On what grounds can a Will be contested?

UPDATED: Jan 1, 2015

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On what grounds can a Will be contested?

Dad died a week ago. The current wife produced an old Will. I’m the first child from a prior marriage. The Will she produced excludes me and my younger brother from the current marriage. It also does not address property that my father had recently inherited from his parents. Can’t I contest? She is taking care of my brother because it’s her son but leaving me out of everything. She will not even let me have things that he owned prior to their marriage; the stuff he had when he was married to my mom. Is this legel? I know he would want me to have whatever I wanted. Seems to me this us an old Will.

Asked on January 1, 2015 under Estate Planning, South Carolina


SJZ, Member, New York Bar / FreeAdvice Contributing Attorney

Answered 8 years ago | Contributor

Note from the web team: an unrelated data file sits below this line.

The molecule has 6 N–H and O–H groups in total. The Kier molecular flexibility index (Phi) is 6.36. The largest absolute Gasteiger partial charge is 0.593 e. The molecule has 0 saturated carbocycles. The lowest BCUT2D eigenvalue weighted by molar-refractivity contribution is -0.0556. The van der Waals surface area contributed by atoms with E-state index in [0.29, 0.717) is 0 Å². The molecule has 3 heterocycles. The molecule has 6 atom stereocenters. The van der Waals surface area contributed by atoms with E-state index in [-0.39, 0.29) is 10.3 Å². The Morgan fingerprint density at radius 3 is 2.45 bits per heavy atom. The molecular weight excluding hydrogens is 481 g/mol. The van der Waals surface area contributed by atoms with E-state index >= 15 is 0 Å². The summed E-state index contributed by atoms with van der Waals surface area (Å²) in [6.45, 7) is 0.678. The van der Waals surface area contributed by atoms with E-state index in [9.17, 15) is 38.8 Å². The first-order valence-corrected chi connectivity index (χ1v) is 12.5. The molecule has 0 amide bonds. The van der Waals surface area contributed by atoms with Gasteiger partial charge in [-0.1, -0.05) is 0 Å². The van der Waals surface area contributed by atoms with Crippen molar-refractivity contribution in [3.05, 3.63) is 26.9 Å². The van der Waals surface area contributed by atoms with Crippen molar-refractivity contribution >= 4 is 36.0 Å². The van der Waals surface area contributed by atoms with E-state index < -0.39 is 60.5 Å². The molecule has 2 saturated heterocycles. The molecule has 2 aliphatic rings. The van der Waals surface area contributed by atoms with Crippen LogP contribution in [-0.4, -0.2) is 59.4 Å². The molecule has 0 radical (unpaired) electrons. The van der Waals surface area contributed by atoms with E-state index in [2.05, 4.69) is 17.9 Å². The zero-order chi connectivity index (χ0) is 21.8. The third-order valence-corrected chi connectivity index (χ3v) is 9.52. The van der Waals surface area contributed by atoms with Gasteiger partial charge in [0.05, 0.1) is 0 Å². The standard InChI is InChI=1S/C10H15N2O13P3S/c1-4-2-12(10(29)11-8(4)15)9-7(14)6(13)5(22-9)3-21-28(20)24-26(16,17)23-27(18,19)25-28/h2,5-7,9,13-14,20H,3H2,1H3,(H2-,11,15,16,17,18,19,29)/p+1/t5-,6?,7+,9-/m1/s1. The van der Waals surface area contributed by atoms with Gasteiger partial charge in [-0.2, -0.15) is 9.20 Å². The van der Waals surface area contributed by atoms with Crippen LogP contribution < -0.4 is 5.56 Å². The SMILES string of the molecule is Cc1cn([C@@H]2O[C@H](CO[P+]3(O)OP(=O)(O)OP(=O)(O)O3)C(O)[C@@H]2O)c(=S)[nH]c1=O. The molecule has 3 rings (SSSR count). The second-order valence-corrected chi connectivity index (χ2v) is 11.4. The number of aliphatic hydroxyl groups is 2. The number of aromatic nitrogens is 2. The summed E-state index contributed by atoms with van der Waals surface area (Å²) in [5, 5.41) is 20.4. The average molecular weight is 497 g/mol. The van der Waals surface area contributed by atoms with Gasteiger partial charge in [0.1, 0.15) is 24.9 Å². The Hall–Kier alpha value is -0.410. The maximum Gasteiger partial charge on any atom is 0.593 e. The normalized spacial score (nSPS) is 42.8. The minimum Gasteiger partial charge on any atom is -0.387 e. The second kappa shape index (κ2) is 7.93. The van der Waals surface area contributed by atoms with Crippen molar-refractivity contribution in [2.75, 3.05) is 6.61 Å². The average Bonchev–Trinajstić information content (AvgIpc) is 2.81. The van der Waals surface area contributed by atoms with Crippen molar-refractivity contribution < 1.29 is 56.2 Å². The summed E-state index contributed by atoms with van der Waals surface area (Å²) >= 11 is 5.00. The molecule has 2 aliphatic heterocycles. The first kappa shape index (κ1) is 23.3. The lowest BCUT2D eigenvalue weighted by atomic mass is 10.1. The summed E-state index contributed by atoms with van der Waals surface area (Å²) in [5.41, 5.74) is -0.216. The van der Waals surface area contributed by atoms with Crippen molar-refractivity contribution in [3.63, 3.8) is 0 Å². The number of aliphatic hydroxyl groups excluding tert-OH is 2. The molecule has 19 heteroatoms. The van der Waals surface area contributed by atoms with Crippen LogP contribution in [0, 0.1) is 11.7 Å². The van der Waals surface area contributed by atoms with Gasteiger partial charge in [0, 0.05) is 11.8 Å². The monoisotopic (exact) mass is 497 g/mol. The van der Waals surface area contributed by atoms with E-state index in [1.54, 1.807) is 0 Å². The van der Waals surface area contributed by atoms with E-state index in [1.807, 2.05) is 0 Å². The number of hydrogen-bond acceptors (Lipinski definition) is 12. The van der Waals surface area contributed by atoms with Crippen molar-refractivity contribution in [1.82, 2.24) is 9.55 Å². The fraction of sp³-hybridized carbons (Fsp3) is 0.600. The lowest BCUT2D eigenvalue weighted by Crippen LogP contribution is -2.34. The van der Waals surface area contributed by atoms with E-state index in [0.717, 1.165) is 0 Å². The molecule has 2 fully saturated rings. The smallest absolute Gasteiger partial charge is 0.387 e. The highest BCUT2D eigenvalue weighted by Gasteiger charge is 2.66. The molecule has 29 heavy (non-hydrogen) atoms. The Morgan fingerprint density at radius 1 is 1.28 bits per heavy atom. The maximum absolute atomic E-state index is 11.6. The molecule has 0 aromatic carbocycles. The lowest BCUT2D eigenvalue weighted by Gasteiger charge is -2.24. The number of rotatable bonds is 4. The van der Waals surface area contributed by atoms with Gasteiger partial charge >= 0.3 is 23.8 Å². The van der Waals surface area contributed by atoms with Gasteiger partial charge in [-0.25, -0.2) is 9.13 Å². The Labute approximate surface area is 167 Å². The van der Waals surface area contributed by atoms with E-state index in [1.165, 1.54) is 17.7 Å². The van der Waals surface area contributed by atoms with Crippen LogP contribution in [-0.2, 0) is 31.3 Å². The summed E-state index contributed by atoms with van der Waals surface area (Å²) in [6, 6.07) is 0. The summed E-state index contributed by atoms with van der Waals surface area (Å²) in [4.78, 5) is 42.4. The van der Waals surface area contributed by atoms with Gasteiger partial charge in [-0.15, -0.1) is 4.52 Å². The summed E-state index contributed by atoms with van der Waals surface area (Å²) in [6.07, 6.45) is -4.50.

It doesn't matter how old a will is; it also does not matter if the testator (person making the will) acquired other belongings after making the will--a will is still valid if it had been properly executed and witnesses.

The only grounds to contest a will are mental incapacity (the person making it was not mentally competent at the time he made it), undue influence (someone with an unreasonable amount of influence or control, such as the caregiver for a disabled person, caused the will to be made in his/her favor), fraud (e.g. the will was altered after being made; the signature on the will is not the testator's signature), that it was superceded by a later will (though there'd have to be evidence of the later will), or that the will does not comply with the formal requirements (such as how it is to be signed an witnessed).

It is NOT grounds to contest a will that children are excluded from the will, or that what people believe would have been the testator's "real" wishes (not in the will) are not given effect.

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